Provide palliatives to private school teachers- educationist, Nwajioha tells FG

Teachers under private schools across Nigeria have been identified as the worst hit by the current schools’ lockdown occasioned by the global coronavirus pandemic.
This is according to the Proprietor, Gran Hermano Academy, Chijioke Nwajioha who spoke to TNC correspondent who monitored resumption of school activities for exit classes in Anambra State.
Over the past three and half months, schools across Nigeria have been shut down as part of measures to flatten the curve of the pandemic.
While government school teachers did not really face many difficulties as a result of the lockdown because they were paid all through, same is not the case for their private schools counterparts most of whom went all through the period without pay.
According to Nwajioha, it became very difficult for the private school owners to sustain payment for the teachers not only because they did not offer any value but mainly because the schools recorded no revenue during the period.
“Majority of private school owners do not have the capacity to pay their teachers. Most of the schools have only school fees payment as the only means to generate revenue for the running of the school and with the closedown of the schools, it has become difficult for them. No proprietor will continue to dig deep into their pockets and continue to pay those that are not rendering any services that yield revenue. It is a waste of resources. As such, the teachers had to stay for the past three months plus without pay because they are not doing anything else,” he said.
The educationist who said he is in support of ongoing discussions between the Association of Proprietors of Private Schools and the Federal Ministry of Education on how to assist the private schools with financial palliative, however, expressed doubt as to the formulae to be deployed in ensuring that whatever government avails are distributed equitably across all the schools.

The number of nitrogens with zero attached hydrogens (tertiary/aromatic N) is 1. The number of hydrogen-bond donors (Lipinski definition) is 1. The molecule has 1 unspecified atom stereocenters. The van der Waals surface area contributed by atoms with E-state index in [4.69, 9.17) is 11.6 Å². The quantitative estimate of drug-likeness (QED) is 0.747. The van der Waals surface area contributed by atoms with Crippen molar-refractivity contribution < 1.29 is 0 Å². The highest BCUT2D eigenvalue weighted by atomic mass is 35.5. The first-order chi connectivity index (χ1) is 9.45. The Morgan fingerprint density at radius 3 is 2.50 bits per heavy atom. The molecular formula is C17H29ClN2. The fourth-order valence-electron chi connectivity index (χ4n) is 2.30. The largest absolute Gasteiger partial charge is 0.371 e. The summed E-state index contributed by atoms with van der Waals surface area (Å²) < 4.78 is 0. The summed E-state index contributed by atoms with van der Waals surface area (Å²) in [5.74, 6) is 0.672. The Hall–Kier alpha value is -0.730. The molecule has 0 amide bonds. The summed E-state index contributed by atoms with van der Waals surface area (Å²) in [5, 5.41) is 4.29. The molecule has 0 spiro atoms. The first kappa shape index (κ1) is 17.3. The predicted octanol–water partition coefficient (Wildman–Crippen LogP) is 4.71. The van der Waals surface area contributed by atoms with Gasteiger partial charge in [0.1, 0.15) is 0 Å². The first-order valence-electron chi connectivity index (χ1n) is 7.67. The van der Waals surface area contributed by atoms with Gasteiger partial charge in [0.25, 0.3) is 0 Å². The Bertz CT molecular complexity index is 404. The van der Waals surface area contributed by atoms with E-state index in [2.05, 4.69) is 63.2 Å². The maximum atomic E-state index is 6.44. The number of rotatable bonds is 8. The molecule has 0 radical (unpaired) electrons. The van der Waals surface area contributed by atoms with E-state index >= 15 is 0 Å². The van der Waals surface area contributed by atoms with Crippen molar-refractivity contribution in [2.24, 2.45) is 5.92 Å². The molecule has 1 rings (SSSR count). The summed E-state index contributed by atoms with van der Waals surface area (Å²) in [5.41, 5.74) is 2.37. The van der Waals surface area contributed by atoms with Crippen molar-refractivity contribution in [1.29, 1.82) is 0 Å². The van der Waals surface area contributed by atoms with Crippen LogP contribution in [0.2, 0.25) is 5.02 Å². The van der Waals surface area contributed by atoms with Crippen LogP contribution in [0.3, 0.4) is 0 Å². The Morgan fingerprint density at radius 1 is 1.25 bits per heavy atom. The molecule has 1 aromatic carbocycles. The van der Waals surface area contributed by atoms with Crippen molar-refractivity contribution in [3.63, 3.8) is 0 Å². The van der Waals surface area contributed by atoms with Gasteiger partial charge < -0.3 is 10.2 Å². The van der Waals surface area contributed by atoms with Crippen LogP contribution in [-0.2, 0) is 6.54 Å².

He, therefore, advocated that government evolves a pragmatic way to reach out to the private school teachers in terms of provision of palliative to cushion the effect of the lockdown on them and their families.
“That is the area I want the government to come in. For the fact that these teachers pay their taxes, they should not be allowed to fry in this time of disruption. The government must as a matter of responsibility which they owe these teachers as citizens, come to their rescue and not be left alone. I believe this is what government is established to do and they cannot fail now,” Nwajioha noted.
On the directive by Federal Ministry of Education to reopen schools for exit classes on Tuesday, the Gran Hermano Academy owner said they are complying fully with the protocols established by the Nigeria Centre for Disease Control, NCDC and World Health Organisation, WHO, for the safety of teachers and students.
“I believe the measures we were asked to put in place is for the overall good of the school, the children and the teachers. Coronavirus is a global challenge and even in developed countries, we have seen the havoc wrecked by the virus. So, when the Nigerian government says schools should pay heed to safety measures, only irresponsible school management will do otherwise. I, therefore, commend the efforts of government at getting schools to comply with COVID-19 protocols and for us at Gran Hermano, compliance with the directives is not negotiable,” he stressed.
Nwajioha dissociated himself from the clamour by some quarters for full commencement of academic activities for all classes, maintaining that children, as feeble minds must be handled with care.
According to him, the resumption of exit classes will be used by the government as a test case to determine how the rest of the classes will key in.
“It is not a matter of rushing into things. We must get it right to be able to secure the lives of these young ones. The government took the right decision to reopen exit classes first and from there, we can take off. I know very soon, full academic activities will commence but we must not sacrifice expediency and due process on the altar of urgency,” he concluded.

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